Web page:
The two tech giants have a stranglehold on the app economy, according to Jared Sine, Match Group’s chief business affairs and legal officer. And their grip has become as damaging to the American economy as those of the oil barons, railroad tycoons and Ma Bell of years past, he testified at a Senate Judiciary Committee hearing in April. “Apple and Google,” Sine asserted, “are using their monopoly power to dictate how apps operate, how much they will be forced to pay and, in many cases, if they will even survive.”
Last year, Match Group, the online dating firm split out from Barry Diller’s IAC, made $2.4 billion in revenue. What is the company’s largest single expense? Apple’s 30 percent app store “tax” on sales in Match’s applications, which include Tinder, Hinge, and OkCupid – costs the business believes are worth $500 million every year. Google will require Match to pay the same commission rate on programmes sold through the Google Play store beginning in September.
Epic Games, maker of the blockbuster battle game “Fortnite,” last year sued both Apple and Google, alleging they operate illegal monopolies that force app makers to use the companies’ in-app payment systems and extract exorbitant fees. A judge’s ruling in the Epic Games v. Apple trial is expected this fall.
After years of simmering spats, the industry’s big two app stores are now the targets of attacks on multiple fronts. Getting Apple and Google to change the way they operate their digital storefronts — which together raked in a whopping $111 billion in fees last year, per research firm Sensor Tower — is among the most urgent issues in regulatory and legal circles amid a broad and growing backlash against Big Tech.
“The long-term evolution of ‘Fortnite’ will be opening up ‘Fortnite’ as a platform for creators to distribute their work to users, and creators will make the majority of profits,” Sweeney testified in the trial in May. “With Apple taking 30% off of the top, it makes it very hard for Epic and creators to exist in this future world.” Tech billionaire Elon Musk has also chimed in on the fracas, saying in a July 30 tweet, “Apple app store fees are a de facto global tax on the internet. Epic is right.”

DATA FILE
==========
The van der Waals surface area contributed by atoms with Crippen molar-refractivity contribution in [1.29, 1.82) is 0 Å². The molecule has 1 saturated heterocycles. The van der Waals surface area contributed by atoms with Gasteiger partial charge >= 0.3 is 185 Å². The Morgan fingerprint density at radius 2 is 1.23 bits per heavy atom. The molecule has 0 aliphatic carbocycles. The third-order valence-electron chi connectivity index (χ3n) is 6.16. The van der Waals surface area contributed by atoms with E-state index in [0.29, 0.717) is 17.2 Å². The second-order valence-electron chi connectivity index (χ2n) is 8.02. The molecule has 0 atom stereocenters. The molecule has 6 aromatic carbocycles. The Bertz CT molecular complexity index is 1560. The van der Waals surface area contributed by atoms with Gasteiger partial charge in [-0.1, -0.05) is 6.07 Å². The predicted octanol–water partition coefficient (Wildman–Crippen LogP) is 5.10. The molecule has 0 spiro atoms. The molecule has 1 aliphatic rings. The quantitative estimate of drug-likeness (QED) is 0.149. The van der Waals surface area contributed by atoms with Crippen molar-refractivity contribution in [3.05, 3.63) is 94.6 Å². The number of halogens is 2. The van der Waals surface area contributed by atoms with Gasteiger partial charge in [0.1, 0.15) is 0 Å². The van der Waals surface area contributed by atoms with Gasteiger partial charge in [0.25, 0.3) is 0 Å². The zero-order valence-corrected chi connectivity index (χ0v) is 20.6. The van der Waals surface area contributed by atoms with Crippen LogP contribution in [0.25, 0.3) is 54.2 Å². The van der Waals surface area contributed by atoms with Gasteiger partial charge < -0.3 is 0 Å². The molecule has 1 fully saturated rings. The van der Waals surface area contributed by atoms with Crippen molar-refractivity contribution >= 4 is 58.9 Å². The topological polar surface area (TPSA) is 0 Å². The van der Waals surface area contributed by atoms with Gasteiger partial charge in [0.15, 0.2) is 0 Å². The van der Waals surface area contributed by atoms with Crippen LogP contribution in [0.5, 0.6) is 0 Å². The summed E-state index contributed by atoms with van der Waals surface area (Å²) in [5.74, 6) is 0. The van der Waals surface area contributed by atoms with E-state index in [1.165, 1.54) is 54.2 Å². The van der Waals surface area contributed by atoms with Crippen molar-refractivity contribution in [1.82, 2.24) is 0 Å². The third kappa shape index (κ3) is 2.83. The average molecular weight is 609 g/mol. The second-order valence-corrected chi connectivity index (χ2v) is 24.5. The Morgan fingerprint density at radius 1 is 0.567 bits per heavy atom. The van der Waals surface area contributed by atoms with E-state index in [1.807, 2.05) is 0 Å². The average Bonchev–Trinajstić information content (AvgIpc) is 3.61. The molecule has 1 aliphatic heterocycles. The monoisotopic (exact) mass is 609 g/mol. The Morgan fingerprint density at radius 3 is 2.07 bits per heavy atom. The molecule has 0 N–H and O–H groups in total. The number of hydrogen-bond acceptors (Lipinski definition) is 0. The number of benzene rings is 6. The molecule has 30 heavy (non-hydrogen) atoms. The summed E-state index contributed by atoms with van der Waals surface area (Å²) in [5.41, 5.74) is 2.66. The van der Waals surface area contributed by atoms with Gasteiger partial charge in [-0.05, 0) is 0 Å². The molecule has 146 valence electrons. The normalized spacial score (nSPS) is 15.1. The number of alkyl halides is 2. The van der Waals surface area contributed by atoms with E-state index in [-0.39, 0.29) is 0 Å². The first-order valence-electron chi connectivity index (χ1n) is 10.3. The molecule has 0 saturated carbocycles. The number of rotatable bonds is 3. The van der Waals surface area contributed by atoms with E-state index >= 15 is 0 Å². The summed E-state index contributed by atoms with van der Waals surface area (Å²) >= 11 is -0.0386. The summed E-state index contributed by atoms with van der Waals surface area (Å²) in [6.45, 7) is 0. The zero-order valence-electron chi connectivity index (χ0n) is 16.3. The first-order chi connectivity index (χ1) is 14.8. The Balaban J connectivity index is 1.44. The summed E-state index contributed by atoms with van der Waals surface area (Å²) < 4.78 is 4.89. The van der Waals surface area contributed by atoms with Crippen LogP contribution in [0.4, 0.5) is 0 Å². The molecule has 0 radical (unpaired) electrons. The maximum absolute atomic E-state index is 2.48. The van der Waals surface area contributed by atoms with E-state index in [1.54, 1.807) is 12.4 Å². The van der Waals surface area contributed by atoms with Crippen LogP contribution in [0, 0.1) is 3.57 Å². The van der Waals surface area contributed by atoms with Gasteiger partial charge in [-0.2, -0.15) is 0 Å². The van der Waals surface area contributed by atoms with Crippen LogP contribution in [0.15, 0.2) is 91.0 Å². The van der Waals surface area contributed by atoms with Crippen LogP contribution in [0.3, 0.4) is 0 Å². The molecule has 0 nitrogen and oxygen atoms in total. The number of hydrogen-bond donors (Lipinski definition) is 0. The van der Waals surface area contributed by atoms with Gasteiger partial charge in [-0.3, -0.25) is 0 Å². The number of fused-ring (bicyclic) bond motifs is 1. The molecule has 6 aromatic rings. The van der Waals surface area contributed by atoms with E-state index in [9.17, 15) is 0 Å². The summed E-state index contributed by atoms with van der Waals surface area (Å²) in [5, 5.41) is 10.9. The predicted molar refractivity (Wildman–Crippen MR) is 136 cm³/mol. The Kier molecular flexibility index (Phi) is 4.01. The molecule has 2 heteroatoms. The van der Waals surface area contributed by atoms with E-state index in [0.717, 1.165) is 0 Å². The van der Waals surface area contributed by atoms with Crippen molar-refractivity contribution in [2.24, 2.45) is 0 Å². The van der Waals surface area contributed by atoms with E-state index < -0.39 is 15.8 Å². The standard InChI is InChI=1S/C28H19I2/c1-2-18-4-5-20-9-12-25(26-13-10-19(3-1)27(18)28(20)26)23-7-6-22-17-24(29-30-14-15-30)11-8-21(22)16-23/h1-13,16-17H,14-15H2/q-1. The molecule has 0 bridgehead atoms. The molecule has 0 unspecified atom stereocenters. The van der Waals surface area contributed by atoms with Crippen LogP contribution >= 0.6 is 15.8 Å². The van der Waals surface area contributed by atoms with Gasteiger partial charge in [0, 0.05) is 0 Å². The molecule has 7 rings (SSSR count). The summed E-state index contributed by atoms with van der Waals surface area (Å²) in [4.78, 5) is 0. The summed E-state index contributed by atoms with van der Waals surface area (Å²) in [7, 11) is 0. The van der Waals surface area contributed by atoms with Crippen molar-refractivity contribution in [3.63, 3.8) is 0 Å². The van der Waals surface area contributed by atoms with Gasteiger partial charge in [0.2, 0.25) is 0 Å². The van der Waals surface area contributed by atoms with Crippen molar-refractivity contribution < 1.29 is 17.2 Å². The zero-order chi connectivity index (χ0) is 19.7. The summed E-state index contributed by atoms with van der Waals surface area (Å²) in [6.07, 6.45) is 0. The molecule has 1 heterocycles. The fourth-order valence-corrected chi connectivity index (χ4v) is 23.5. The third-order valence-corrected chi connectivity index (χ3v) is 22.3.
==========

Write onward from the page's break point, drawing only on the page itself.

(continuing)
For Epic CEO Tim Sweeney, it’s an existential fight that will determine access to the next generation of mobile computing. Epic has not asked for any monetary damages in the Apple or Google lawsuits — underscoring its long-game strategy — and mainly seeks for its apps to be able to use alternate payment mechanisms. The company, valued at nearly $29 billion after a new round of investments this year from Sony and others, is taking an economic hit in the crusade: “Fortnite” is still banned from the Apple App Store and Google Play, after Epic defied their in-app payment rules.
Meanwhile, Google is facing a new legal challenge from 36 U.S. state attorneys general, who are similarly charging that the internet giant’s app store abuses its powerful position in the Android market, and specifically that it, like Apple, unfairly takes a 30% cut. “Google has served as the gatekeeper of the internet for many years, but more recently, it has also become the gatekeeper of our digital devices — resulting in all of us paying more for the software we use every day,” New York Attorney General Letitia James said in announcing the legal action in July.